different in states which are contiguous, and still more widely different in those which are remote from each other. In every state, statutes have altered the common law, but not in the same particulars in any two of them. In some, the doctrines of chancery are incorporated with the common law; in others, they are kept distinct. For these and numerous similar reasons, we cannot anticipate (perhaps we ought not to desire) the uniformity which distinguishes the adminis tration of the common law in England. In each state, however, and especially in Massachusetts, for which the suggestion is intended, additional securities might be furnished for the stability and certainty of the law. We ought to derive wisdom for future use, from the experience of the last seventeen years, and not sit down contented with past and present good. While the law, or the administration of it, is susceptible of improvement, it ought not to retrograde nor remain stationary. Reports of adjudged cases are called by Bracton the judgments of the just. Until 1805, the few reports of legal decisions, which were published in this commonwealth, consisted principally of hasty opinions on half-argued points that were raised in the progress of jury trials. Are the reports of such decisions, by whomsoever made, entitled to this high appellation? Since 1805, law-terms have been held in the several counties, and the advantages have been immense. The junior part of the profession can never duly estimate them; though from the first volume of Massachusetts Reports, they can learn a part of the evils from which they are exempted. In our judgment, however, the system so happily commenced is not half finished. In a word, we believe there ought to be only two places at which law-terms should be held, at Boston and in the interior; and that all legal questions ought to be argued thoroughly, and considered maturely, before they are decided. We are aware of the objections of delay and expense; but a tardy decision is better than a wrong one, and nothing is more manifest than the impolicy and mischief of making litigation cheap. We do not admit, however, nor believe that the change we propose would produce delay. On the contrary, we are certain that it would produce greater despatch, and earlier decisions. The calm and settled attention of eight weeks is sufficient for the determination of any earthly question, but the hurried glance of an evening or two, on the circuits, affords no ade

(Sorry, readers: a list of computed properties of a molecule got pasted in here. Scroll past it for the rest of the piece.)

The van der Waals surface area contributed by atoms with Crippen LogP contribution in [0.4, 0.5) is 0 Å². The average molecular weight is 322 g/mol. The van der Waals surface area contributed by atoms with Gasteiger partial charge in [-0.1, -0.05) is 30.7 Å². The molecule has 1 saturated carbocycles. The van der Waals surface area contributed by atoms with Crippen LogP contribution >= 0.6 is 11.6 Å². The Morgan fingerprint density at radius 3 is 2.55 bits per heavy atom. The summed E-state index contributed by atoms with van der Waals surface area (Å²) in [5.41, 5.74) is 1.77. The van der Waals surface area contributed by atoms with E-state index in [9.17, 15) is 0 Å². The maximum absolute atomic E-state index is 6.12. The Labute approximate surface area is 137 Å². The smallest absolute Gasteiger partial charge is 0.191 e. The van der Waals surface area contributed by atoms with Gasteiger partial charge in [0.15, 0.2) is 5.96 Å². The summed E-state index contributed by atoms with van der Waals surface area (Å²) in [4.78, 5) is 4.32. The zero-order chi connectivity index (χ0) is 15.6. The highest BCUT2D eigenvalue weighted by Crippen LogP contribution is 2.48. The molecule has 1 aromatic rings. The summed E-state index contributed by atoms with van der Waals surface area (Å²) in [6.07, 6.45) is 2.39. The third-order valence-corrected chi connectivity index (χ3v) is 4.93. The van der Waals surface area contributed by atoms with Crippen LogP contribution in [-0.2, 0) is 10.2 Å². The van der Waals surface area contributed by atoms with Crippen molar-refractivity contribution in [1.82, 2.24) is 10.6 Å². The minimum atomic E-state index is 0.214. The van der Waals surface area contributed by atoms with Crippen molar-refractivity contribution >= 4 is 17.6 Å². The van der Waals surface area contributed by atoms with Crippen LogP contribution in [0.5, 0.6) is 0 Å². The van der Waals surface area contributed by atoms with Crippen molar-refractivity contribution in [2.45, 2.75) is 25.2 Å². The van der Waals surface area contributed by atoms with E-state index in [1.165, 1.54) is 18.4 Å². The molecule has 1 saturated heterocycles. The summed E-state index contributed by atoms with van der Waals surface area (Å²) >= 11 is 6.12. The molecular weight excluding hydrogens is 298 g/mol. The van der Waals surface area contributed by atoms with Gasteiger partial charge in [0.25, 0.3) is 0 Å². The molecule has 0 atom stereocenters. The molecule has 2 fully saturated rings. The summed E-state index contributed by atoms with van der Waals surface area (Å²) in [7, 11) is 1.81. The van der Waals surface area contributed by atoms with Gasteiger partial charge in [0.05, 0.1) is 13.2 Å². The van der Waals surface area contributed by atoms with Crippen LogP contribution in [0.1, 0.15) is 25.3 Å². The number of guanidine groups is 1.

quate means of correctly deciding important and intricate causes. They, of course, are continued for months, under the present system, for the purpose of allowing to the court. the means, which we propose to furnish in all cases. Nor need the expense be more burdensome to suitors, than it is at present. The legislature can guard this point.